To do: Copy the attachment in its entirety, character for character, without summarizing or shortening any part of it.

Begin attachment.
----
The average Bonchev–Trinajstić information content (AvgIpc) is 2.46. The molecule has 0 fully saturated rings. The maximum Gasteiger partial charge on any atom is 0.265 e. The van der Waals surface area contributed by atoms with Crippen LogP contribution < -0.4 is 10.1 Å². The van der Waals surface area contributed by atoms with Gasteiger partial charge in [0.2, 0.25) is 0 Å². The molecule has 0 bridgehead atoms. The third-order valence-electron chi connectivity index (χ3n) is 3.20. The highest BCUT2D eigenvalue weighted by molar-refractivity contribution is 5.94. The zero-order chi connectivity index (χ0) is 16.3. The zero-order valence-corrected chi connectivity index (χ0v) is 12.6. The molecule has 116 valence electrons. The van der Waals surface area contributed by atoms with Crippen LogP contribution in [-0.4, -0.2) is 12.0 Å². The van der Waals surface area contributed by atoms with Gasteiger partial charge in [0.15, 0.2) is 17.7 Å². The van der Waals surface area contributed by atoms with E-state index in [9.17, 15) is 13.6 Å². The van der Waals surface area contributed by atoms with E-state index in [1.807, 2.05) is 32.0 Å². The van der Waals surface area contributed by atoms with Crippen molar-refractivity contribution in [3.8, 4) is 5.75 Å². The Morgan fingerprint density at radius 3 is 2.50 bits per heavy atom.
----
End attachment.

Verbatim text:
The average Bonchev–Trinajstić information content (AvgIpc) is 2.46. The molecule has 0 fully saturated rings. The maximum Gasteiger partial charge on any atom is 0.265 e. The van der Waals surface area contributed by atoms with Crippen LogP contribution < -0.4 is 10.1 Å². The van der Waals surface area contributed by atoms with Gasteiger partial charge in [0.2, 0.25) is 0 Å². The molecule has 0 bridgehead atoms. The third-order valence-electron chi connectivity index (χ3n) is 3.20. The highest BCUT2D eigenvalue weighted by molar-refractivity contribution is 5.94. The zero-order chi connectivity index (χ0) is 16.3. The zero-order valence-corrected chi connectivity index (χ0v) is 12.6. The molecule has 116 valence electrons. The van der Waals surface area contributed by atoms with Crippen LogP contribution in [-0.4, -0.2) is 12.0 Å². The van der Waals surface area contributed by atoms with Gasteiger partial charge in [0.15, 0.2) is 17.7 Å². The van der Waals surface area contributed by atoms with E-state index in [9.17, 15) is 13.6 Å². The van der Waals surface area contributed by atoms with E-state index in [1.807, 2.05) is 32.0 Å². The van der Waals surface area contributed by atoms with Crippen molar-refractivity contribution in [3.8, 4) is 5.75 Å². The Morgan fingerprint density at radius 3 is 2.50 bits per heavy atom.